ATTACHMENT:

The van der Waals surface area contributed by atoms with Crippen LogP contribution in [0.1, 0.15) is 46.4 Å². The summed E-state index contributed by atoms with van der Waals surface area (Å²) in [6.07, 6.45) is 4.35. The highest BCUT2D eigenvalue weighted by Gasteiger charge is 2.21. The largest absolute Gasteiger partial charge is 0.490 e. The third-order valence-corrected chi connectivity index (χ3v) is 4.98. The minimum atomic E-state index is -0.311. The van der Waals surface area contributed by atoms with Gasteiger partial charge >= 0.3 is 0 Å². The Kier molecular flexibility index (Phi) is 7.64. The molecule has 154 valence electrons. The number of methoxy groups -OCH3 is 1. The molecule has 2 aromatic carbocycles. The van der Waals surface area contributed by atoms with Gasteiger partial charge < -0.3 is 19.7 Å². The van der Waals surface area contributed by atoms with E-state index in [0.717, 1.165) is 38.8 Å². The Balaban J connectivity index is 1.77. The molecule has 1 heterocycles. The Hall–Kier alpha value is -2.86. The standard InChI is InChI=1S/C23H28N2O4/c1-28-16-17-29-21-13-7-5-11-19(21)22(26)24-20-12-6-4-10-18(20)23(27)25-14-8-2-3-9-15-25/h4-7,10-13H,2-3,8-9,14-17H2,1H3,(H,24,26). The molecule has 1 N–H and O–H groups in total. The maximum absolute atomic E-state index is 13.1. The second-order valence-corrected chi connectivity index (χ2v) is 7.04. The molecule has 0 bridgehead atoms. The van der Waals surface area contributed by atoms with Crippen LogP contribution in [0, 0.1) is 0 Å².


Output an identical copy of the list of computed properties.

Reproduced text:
The van der Waals surface area contributed by atoms with Crippen LogP contribution in [0.1, 0.15) is 46.4 Å². The summed E-state index contributed by atoms with van der Waals surface area (Å²) in [6.07, 6.45) is 4.35. The highest BCUT2D eigenvalue weighted by Gasteiger charge is 2.21. The largest absolute Gasteiger partial charge is 0.490 e. The third-order valence-corrected chi connectivity index (χ3v) is 4.98. The minimum atomic E-state index is -0.311. The van der Waals surface area contributed by atoms with Gasteiger partial charge >= 0.3 is 0 Å². The Kier molecular flexibility index (Phi) is 7.64. The molecule has 154 valence electrons. The number of methoxy groups -OCH3 is 1. The molecule has 2 aromatic carbocycles. The van der Waals surface area contributed by atoms with Gasteiger partial charge < -0.3 is 19.7 Å². The van der Waals surface area contributed by atoms with E-state index in [0.717, 1.165) is 38.8 Å². The Balaban J connectivity index is 1.77. The molecule has 1 heterocycles. The Hall–Kier alpha value is -2.86. The standard InChI is InChI=1S/C23H28N2O4/c1-28-16-17-29-21-13-7-5-11-19(21)22(26)24-20-12-6-4-10-18(20)23(27)25-14-8-2-3-9-15-25/h4-7,10-13H,2-3,8-9,14-17H2,1H3,(H,24,26). The molecule has 1 N–H and O–H groups in total. The maximum absolute atomic E-state index is 13.1. The second-order valence-corrected chi connectivity index (χ2v) is 7.04. The molecule has 0 bridgehead atoms. The van der Waals surface area contributed by atoms with Crippen LogP contribution in [0, 0.1) is 0 Å².